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    County Issues Newsletter | January 2022

    News Article | January 27, 2022

    Primary Elections Fast Approach

    County News | Legislative News
    Legislative Services

    Millions of dollars in political advertisements canvas Texas’ highway billboards and fill our airwaves and mailboxes, heralding the biennial return of a sport as competitive as any: campaign season. For states like Texas, where one party has a firm grip on the majority, the bulk of the action occurs in primary races. Texans may vote early from Feb. 14 through Feb. 25 or head to the polls on the primary election date, March 1.

    The 2022 primary season sees more action than usual at the top of the ballot. Gov. Greg Abbott faces a slew of challengers in the Republican primary, among them Don Huffines, Allen West and Rick Perry (not that Rick Perry). Huffines previously served in the Texas Senate and West is a former Florida congressman and the immediate-past Texas GOP chairman. With a record $65 million in campaign funds, Abbott is well positioned to fend off his challengers, but faces what some political observers say is his toughest race to date. Huffines ranks second in funds available, with $12 million on hand.

    Attorney general may be the most competitive statewide race in the Republican primary. Embattled Attorney General Ken Paxton must contend with three fellow Republicans: U.S. Rep. Louie Gohmert, Land Commissioner George P. Bush and former Texas Supreme Court Justice Eva Guzman.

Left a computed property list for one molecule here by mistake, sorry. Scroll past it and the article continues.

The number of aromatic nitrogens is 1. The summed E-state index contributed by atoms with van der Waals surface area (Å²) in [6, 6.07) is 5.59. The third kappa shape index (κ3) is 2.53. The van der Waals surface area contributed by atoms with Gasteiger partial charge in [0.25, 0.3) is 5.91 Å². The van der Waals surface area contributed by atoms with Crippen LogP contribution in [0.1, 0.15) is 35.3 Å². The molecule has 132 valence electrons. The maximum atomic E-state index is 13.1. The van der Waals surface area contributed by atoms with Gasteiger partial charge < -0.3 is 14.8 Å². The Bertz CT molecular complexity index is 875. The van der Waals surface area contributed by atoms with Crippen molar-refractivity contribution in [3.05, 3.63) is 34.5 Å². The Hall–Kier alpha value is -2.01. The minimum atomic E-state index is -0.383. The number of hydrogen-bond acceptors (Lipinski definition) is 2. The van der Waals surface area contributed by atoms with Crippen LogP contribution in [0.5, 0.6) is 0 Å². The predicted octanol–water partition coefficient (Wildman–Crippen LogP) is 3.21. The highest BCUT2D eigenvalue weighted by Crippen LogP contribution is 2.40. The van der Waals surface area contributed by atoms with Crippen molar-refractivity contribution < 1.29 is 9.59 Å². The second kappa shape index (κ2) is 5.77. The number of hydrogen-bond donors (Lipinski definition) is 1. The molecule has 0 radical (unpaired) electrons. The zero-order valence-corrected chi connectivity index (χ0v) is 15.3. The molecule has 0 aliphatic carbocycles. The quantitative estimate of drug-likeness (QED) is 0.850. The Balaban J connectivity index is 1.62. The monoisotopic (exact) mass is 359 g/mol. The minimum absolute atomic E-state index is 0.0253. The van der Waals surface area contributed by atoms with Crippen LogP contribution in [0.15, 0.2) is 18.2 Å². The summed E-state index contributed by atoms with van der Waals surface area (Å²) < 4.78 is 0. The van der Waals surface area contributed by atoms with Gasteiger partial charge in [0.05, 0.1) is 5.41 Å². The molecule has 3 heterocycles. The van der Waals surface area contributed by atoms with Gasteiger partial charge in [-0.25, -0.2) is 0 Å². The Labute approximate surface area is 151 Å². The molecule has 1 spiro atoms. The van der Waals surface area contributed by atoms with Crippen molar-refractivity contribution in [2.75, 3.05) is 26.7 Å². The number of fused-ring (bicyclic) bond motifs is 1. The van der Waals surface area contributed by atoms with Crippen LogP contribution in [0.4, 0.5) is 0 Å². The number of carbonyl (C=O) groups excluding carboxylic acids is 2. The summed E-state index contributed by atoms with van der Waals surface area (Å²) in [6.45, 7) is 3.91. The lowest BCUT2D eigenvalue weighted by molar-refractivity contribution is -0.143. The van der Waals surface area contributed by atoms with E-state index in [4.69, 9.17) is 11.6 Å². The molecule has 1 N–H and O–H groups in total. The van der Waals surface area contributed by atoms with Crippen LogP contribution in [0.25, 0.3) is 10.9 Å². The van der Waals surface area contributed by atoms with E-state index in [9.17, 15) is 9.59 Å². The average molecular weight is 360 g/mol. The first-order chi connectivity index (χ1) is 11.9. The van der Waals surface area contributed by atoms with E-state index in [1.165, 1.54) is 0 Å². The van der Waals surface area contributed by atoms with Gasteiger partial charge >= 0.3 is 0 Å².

Republican Agriculture Commissioner Sid Miller faces primary opponents state Rep. James White of Hillister and professor and rancher Carey Counsil in his bid for a third term. 

    In the Texas House of Representatives, one-sixth of the membership will see open races, with no incumbent vying for those 25 seats. Of those seeking to reclaim their seats, over 40 face primary challengers. Some of those incumbents will also face opposition in the November general election, where over 50 House races will be decided.

    Many veteran House members must defend their seats in primary or general challenges. The list includes Steve Allison (R-San Antonio), Ernest Bailes (R-Shepherd), Keith Bell Jr. (R-Forney), Giovanni Capriglione (R-Southlake), Travis Clardy (R-Nacogdoches), Harold Dutton (D-Houston), Mary Gonzalez (D-Clint), Cole Hefner (R-Mount Pleasant), Kyle Kacal (R-College Station), Ken King (R-Canadian), Stephanie Klick (R-Fort Worth), Stan Lambert (R-Amarillo), Brooks Landgraf (R-Odessa), Andy Murr (R-Junction), John Raney (R-Bryan), Lynn Stucky (R-Denton), Valoree Swanson (R-Spring), Gary VanDeaver (R-New Boston) and Erin Zwiener (D-Driftwood). Additionally, incumbents Art Fierro (D-El Paso) and Claudia Ordaz Perez (D-El Paso) will face off to decide who will represent the redrawn House District 79.

    Five of 31 incumbents in the Texas Senate chose not to seek reelection. Two-term Rep. Mayes Middleton (R-Galveston) is one of four Republicans seeking to succeed Sen. Larry Taylor (R-Galveston). Other notable names seeking open seats include former Sen. Pete Flores (R-Pleasanton) and longtime Rep. Tan Parker (R-Flower Mound).

    Incumbent Sens. Angela Paxton (R-McKinney), Donna Campbell (R-New Braunfels) and John Whitmire (R-Houston) all face primary challengers. Their races are among the 20 Senate seats that will be contested in November’s general election.

    Rep. Phil King (R-Weatherford) is seeking to unseat incumbent Beverley Powell (D-Burleson) to represent Senate District 10. Senate District 27 is a hotly contested race featuring attorney Sara Stapleton-Barrera, Rep. Alex Dominguez (D-Brownsville) and attorney Morgan LaMantia. Stapleton-Barrera fell short in a race for the same seat in 2020, but not before garnering enough votes to push retiring Sen. Eddie Lucio Jr. (D-Brownsville) to a runoff. Dominguez and LaMantia enter the race with strong name recognition; Dominguez from his time representing part of the district in the House, LaMantia by virtue of her family’s prominence in the region.

    Primary election ballot information by party and county is available on the Secretary of State’s website.

    For more information about this article, please contact Pete Winckler.